Author Topic: British Definition of the Metre Amended.  (Read 2546 times)

myxpyr

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Re: British Definition of the Metre Amended.
« Reply #15 on: 16:49:41, 19/06/20 »
 ???

Mel

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Re: British Definition of the Metre Amended.
« Reply #16 on: 17:07:59, 19/06/20 »
......- the faster you walk, the heavier you get.   O0
 


Does that theory work in reverse?  :D



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ninthace

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Re: British Definition of the Metre Amended.
« Reply #17 on: 18:24:59, 19/06/20 »

Does that theory work in reverse?  :D
In theory yes - if you can come to a dead stop relative to the universe, but you had better be good at holding your breath as you would  have to leave the earth behind  ;)   
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Cooksbridge Monkey

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Re: British Definition of the Metre Amended.
« Reply #18 on: 18:34:10, 19/06/20 »
In theory yes - if you can come to a dead stop relative to the universe, but you had better be good at holding your breath as you would  have to leave the earth behind  ;)
Here's something to try next time you're in a lift. Before it starts going down bend your knees slightly. Then, as soon as it starts going down, straighten your knees suddenly. For a micro second you should be weightless O0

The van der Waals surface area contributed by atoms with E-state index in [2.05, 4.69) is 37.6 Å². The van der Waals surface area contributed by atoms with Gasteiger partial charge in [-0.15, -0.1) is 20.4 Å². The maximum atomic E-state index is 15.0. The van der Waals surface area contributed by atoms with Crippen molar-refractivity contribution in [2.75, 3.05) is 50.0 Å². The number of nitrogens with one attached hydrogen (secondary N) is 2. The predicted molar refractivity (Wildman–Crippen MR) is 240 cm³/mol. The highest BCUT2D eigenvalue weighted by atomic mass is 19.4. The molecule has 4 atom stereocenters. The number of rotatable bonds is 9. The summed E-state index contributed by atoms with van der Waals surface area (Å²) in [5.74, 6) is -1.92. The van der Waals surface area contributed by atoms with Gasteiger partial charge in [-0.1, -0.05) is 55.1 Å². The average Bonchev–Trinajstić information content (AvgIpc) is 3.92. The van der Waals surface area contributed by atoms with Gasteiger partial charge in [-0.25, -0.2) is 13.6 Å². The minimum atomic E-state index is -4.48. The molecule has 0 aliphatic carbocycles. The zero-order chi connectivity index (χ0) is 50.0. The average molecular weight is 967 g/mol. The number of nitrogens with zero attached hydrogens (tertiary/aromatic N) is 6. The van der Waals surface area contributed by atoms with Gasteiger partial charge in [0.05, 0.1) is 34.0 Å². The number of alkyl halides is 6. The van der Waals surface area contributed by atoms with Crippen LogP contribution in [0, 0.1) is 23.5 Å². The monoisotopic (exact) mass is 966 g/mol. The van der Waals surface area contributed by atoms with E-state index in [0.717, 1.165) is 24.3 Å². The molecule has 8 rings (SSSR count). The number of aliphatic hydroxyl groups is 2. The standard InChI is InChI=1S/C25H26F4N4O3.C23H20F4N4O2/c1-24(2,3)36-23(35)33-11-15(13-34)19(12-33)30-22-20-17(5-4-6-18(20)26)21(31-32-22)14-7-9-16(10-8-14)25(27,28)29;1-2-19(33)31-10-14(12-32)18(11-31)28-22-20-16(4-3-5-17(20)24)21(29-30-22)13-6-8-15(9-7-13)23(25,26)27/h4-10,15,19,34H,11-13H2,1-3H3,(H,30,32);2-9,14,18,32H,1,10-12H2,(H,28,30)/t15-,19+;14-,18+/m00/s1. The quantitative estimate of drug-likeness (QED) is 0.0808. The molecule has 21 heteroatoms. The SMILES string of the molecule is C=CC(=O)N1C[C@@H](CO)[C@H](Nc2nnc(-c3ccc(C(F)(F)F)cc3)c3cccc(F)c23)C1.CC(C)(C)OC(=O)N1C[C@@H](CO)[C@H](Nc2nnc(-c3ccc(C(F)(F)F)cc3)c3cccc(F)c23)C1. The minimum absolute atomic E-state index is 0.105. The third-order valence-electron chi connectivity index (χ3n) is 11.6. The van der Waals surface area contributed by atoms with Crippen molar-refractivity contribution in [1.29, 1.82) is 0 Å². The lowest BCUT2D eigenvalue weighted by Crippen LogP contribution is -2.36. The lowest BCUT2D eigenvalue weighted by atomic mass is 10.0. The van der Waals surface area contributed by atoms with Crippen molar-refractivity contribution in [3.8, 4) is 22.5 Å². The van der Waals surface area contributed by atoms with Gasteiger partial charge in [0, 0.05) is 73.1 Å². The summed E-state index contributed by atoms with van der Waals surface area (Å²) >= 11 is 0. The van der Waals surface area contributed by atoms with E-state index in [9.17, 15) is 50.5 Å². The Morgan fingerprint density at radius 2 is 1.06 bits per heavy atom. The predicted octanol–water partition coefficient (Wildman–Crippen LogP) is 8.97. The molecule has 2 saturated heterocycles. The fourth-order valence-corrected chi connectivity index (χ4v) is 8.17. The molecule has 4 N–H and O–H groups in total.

Bigfoot_Mike

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Re: British Definition of the Metre Amended.
« Reply #19 on: 20:10:39, 19/06/20 »
Here's something to try next time you're in a lift. Before it starts going down bend your knees slightly. Then, as soon as it starts going down, straighten your knees suddenly. For a micro second you should be weightless O0
.. but you would still have the same mass.

Bigfoot_Mike

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Re: British Definition of the Metre Amended.
« Reply #20 on: 20:13:11, 19/06/20 »
Depends on if you can walk fast enough - the faster you walk, the heavier you get.   O0

 




Not only do you get heavier, but your length also decreases. Does this mean that faster walkers are denser than slower walkers?  :)  PS how did you get the formula to appear? I canít get the equivalent for length to show.

ninthace

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Re: British Definition of the Metre Amended.
« Reply #21 on: 20:52:33, 19/06/20 »
Not only do you get heavier, but your length also decreases. Does this mean that faster walkers are denser than slower walkers?  :)  PS how did you get the formula to appear? I canít get the equivalent for length to show.
You mean?
{\displaystyle L=L_{0}{\sqrt {1-v^{2}/c^{2}}}}
We know a poem about that don't we boys and girls?


There was a young man called Fisk
Whose fencing was exceedingly brisk
So fast was his action
The Lorentz contraction
Reduced his rapier to a disk


(With apologies to Fitzgerald)
P.S.  You can work wonders moving equations around if you copy them as images Mike
Solvitur Ambulando